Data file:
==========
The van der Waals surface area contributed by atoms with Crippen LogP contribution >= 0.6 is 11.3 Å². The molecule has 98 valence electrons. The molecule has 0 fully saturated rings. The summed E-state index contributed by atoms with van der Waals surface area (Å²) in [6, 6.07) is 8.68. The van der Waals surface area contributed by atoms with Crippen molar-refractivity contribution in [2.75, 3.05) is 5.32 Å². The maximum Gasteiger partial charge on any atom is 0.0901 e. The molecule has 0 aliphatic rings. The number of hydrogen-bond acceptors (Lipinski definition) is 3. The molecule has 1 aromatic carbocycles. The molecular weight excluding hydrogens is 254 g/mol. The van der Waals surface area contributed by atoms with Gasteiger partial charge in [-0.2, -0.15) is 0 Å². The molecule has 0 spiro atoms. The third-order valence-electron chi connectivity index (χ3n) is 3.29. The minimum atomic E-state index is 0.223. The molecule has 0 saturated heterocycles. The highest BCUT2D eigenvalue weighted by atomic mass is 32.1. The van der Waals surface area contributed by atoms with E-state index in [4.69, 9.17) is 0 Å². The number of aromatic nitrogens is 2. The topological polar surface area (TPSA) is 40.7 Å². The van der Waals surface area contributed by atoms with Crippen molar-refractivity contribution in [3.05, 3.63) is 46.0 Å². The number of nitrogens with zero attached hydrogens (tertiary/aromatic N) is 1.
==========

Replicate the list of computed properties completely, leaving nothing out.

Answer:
The van der Waals surface area contributed by atoms with Crippen LogP contribution >= 0.6 is 11.3 Å². The molecule has 98 valence electrons. The molecule has 0 fully saturated rings. The summed E-state index contributed by atoms with van der Waals surface area (Å²) in [6, 6.07) is 8.68. The van der Waals surface area contributed by atoms with Crippen molar-refractivity contribution in [2.75, 3.05) is 5.32 Å². The maximum Gasteiger partial charge on any atom is 0.0901 e. The molecule has 0 aliphatic rings. The number of hydrogen-bond acceptors (Lipinski definition) is 3. The molecule has 1 aromatic carbocycles. The molecular weight excluding hydrogens is 254 g/mol. The van der Waals surface area contributed by atoms with Gasteiger partial charge in [-0.2, -0.15) is 0 Å². The molecule has 0 spiro atoms. The third-order valence-electron chi connectivity index (χ3n) is 3.29. The minimum atomic E-state index is 0.223. The molecule has 0 saturated heterocycles. The highest BCUT2D eigenvalue weighted by atomic mass is 32.1. The van der Waals surface area contributed by atoms with E-state index in [4.69, 9.17) is 0 Å². The number of aromatic nitrogens is 2. The topological polar surface area (TPSA) is 40.7 Å². The van der Waals surface area contributed by atoms with Crippen molar-refractivity contribution in [3.05, 3.63) is 46.0 Å². The number of nitrogens with zero attached hydrogens (tertiary/aromatic N) is 1.